Tell your special someone how special they are by skipping standard Valentine's Day gifts

FARGO - Thursday is Valentine's Day, which marketers would have us believe is the one day a year you should show your loved one how special they are with roses, chocolates and a big romantic dinner. You know, the same exact thing everyone else is...

Candy hearts

FARGO - Thursday is Valentine's Day, which marketers would have us believe is the one day a year you should show your loved one how special they are with roses, chocolates and a big romantic dinner. You know, the same exact thing everyone else is doing.

Sure, there's a reason all of these are standard go-to gifts for Feb. 14. Flowers, sweets and a nice meal all warm the heart. But everyone is a little different and likes to be treated in a special way, especially on a special day.

So set yourself up to win not only their heart but their mind with some creative alternative Valentine's Day gifts.

War on the roses

Yes, roses are vibrantly colored, soft to the touch and overall gorgeous. They also cost a small fortune.


These plush petals aren't exactly in season now, so growers are charging extra knowing there's a high demand. Unfortunately the buck doesn't stop until it leaves your wallet.

That doesn't mean you forget the flowers, because they're pretty, fragrant and remind that special someone of you even when you're not there.

"Romance is with flowers," says Alma Cater, owner of Moorhead's Country Greenery.

While she says roses are the "most exciting," there are other options.

Orchids are exotic and star gazer lilies pop with color and fragrance. Tulips hold up pretty well as do alstroemeria, which will also be the most cost-effective of the bunch if money is an issue.

If you want something that will really last, buy a cyclamen plant. The colors of the flowering rosettes are romantic shades of red and pink and should last longer than a vase of flowers.

Sugar, sugar

Let's face it; it's hard to beat chocolate now that its health benefits are so well touted. But the positive news makes it less of a special treat and more of an everyday occurrence.


So on this special day, try something different. Why not go with a natural sugar high and mix up some fruit. You may not get that sugar rush, but you also won't get over-stuffed. No one ever says, "I ate too much fruit."

If you still want a sugar kick, find or make fruit tarts, which are simple and elegant.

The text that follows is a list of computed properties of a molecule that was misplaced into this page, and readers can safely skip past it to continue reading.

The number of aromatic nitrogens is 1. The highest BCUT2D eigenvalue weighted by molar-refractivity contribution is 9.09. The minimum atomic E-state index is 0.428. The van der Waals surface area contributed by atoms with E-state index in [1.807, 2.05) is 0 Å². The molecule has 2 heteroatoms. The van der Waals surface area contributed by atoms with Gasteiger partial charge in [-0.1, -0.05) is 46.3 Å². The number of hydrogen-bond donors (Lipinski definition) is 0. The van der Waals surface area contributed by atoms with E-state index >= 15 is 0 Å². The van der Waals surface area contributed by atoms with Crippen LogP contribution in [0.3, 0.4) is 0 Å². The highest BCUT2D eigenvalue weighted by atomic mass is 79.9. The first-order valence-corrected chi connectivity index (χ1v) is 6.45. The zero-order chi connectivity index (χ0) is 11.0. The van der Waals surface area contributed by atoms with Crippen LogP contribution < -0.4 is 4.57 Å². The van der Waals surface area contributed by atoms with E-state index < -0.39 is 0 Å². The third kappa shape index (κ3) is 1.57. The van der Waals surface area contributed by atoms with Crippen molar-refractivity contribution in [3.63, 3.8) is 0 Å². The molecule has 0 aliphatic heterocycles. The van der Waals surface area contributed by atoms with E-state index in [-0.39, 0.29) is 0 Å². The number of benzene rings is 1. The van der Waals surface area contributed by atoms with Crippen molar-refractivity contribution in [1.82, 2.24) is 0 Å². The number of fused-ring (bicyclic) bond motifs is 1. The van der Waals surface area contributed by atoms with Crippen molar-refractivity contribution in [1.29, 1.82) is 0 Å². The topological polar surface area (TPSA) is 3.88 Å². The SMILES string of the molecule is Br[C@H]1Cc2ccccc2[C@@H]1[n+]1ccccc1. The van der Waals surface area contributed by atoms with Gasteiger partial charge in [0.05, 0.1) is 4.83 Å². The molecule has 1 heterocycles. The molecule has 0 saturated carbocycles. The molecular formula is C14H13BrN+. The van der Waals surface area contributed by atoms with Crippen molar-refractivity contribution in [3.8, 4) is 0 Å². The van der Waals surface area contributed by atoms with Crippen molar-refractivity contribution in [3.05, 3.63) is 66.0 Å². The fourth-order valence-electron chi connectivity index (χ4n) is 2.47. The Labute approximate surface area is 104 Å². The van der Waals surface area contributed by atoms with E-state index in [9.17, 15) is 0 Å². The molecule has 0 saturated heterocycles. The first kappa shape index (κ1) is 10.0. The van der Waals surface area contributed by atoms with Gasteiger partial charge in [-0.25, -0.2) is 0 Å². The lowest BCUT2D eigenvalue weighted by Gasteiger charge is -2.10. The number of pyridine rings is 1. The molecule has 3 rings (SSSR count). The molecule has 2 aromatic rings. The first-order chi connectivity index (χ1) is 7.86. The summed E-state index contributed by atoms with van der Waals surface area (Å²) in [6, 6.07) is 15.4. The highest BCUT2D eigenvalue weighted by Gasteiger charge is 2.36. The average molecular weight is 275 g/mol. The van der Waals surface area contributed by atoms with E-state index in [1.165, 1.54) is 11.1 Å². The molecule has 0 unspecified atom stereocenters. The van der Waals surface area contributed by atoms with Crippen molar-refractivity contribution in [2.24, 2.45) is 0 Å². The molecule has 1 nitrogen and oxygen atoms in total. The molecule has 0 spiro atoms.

We could also point out that feeding your sweet fruits like strawberries or grapes may be extra arousing, but best to keep that at home, lest you be seen as too syrupy.

And if you want something on their lips you can both appreciate, consider a flavored lip gloss or her favorite lipstick.

Bowled over

When it comes to romantic dinners, Italian restaurants often come to mind. The food is warm, hearty, comforting and for many, nostalgic. Lady and the Tramp didn't go out for surf and turf on their big date.

But a big plate of pasta can leave you feeling too full and lacking energy for the night.

Noodles may be mostly associated with Italians, but they were first discovered in China. No matter the country, Asian varieties offer a lighter, but still filling option. And no, we're not talking ramen.


If you're of the opinion that noodles need sauce, you may want to try Thai, where wide rice noodles topped with red curry sauce will hit the spot. If you want something lighter, go Vietnamese with its fish sauces or Japanese for udon noodles in broth.

Bubble over

Champagne is always the go-to celebratory drink, but if you don't know what to look for and how much you should pay, you may suffer some sticker shock.

Take anxiety out of the equation with a nice, bubbly alternative like Prosecco, the Italian version of Champagne.

"You don't have to pay as much for a good, quality bottle as you do for Champagne," says Nikki Berglund, wine manager at Bernie's Wines & Liquors. She says a good Prosecco, like a Caposaldo, goes for about $16, but other solid varieties can be as low as $12.

If your baby is a brew drinker, skip "The Champagne of beers" for a richer twist on dessert suds - chocolate stouts and porters. A 22-ounce bottle of something like Southern Tier's Choklat or New Belgium's Imperial Chocolate Stout will set you back about $7 or $9, or a six-pack of Rush River's Nevermore chocolate oatmeal stout runs $8.99

Readers can reach Forum reporter John Lamb at (701) 241-5533

For 20 years John Lamb has covered art, entertainment and lifestyle stories in the area for The Forum.
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